Pope's Essay on Man is typical of its period in both poetic technique and in the philosophy it expresses.
Like virtually all neoclassical verse, the Essay on Man is written in heroic couplets (rhymed iambic pentameter). In addition to the purely technical aspects of meter and rhyme, there is often a tension within the couplet between opposing ideas, or the enunciation of an apparent paradox. Throughout the essay, Pope's conception of man focuses upon the ironic juxtaposition of grandeur and imperfection. Man is both great and little, wise and ignorant, good and bad:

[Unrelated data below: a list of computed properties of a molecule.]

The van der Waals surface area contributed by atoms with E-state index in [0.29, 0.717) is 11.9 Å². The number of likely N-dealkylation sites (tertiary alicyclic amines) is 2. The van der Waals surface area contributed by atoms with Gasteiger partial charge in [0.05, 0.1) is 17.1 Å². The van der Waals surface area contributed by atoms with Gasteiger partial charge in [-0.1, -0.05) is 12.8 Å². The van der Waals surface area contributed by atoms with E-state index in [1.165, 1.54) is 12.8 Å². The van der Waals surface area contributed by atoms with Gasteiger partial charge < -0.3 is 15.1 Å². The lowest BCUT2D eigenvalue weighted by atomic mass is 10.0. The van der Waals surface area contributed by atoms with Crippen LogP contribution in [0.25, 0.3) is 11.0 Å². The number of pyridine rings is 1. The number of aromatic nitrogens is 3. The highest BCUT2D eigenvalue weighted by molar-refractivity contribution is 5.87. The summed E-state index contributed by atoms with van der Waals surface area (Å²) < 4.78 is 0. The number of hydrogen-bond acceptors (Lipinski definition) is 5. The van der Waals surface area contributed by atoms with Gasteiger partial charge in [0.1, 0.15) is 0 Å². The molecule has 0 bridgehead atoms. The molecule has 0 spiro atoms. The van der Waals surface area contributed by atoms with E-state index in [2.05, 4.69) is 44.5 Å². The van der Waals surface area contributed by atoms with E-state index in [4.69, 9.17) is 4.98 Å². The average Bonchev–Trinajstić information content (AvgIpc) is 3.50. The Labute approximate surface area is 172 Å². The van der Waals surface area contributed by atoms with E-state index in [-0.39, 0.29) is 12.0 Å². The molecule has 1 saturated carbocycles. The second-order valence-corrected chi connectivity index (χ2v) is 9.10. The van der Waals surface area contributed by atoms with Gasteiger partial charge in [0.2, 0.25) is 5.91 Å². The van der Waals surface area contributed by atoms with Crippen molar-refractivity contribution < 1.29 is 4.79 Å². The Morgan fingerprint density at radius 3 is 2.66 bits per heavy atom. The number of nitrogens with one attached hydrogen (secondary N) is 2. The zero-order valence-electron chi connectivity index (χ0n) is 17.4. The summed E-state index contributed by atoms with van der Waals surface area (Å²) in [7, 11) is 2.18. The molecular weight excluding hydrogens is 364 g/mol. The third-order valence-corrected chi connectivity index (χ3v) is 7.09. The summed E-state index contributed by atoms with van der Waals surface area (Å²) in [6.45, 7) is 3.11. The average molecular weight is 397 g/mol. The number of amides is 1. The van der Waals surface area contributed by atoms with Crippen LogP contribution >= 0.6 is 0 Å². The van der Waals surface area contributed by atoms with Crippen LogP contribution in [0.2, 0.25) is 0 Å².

Sole judge of truth, in endless error hurl'd:
The glory, jest, and riddle of the world !
Neoclassicism regards man in limited terms, in contrast to Romanticism 100 years later with its view of man as a godlike being. Pope...
(The entire section contains 2 answers and 414 words.)